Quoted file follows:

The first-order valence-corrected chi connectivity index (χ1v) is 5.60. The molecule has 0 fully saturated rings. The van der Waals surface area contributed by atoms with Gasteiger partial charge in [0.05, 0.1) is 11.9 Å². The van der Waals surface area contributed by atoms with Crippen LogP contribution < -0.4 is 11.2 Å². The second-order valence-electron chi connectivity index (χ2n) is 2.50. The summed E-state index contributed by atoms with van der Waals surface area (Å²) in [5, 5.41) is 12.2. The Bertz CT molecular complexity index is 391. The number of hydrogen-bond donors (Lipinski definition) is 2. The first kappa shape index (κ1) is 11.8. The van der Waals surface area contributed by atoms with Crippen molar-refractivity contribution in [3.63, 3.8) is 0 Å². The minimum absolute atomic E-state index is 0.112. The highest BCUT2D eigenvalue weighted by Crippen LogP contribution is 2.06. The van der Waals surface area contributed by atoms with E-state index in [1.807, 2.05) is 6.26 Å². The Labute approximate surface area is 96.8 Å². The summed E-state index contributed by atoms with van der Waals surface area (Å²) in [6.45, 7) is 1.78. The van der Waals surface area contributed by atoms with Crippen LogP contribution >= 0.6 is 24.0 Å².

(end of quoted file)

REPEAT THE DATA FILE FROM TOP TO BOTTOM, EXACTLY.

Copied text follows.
The first-order valence-corrected chi connectivity index (χ1v) is 5.60. The molecule has 0 fully saturated rings. The van der Waals surface area contributed by atoms with Gasteiger partial charge in [0.05, 0.1) is 11.9 Å². The van der Waals surface area contributed by atoms with Crippen LogP contribution < -0.4 is 11.2 Å². The second-order valence-electron chi connectivity index (χ2n) is 2.50. The summed E-state index contributed by atoms with van der Waals surface area (Å²) in [5, 5.41) is 12.2. The Bertz CT molecular complexity index is 391. The number of hydrogen-bond donors (Lipinski definition) is 2. The first kappa shape index (κ1) is 11.8. The van der Waals surface area contributed by atoms with Crippen molar-refractivity contribution in [3.63, 3.8) is 0 Å². The minimum absolute atomic E-state index is 0.112. The highest BCUT2D eigenvalue weighted by Crippen LogP contribution is 2.06. The van der Waals surface area contributed by atoms with E-state index in [1.807, 2.05) is 6.26 Å². The Labute approximate surface area is 96.8 Å². The summed E-state index contributed by atoms with van der Waals surface area (Å²) in [6.45, 7) is 1.78. The van der Waals surface area contributed by atoms with Crippen LogP contribution >= 0.6 is 24.0 Å².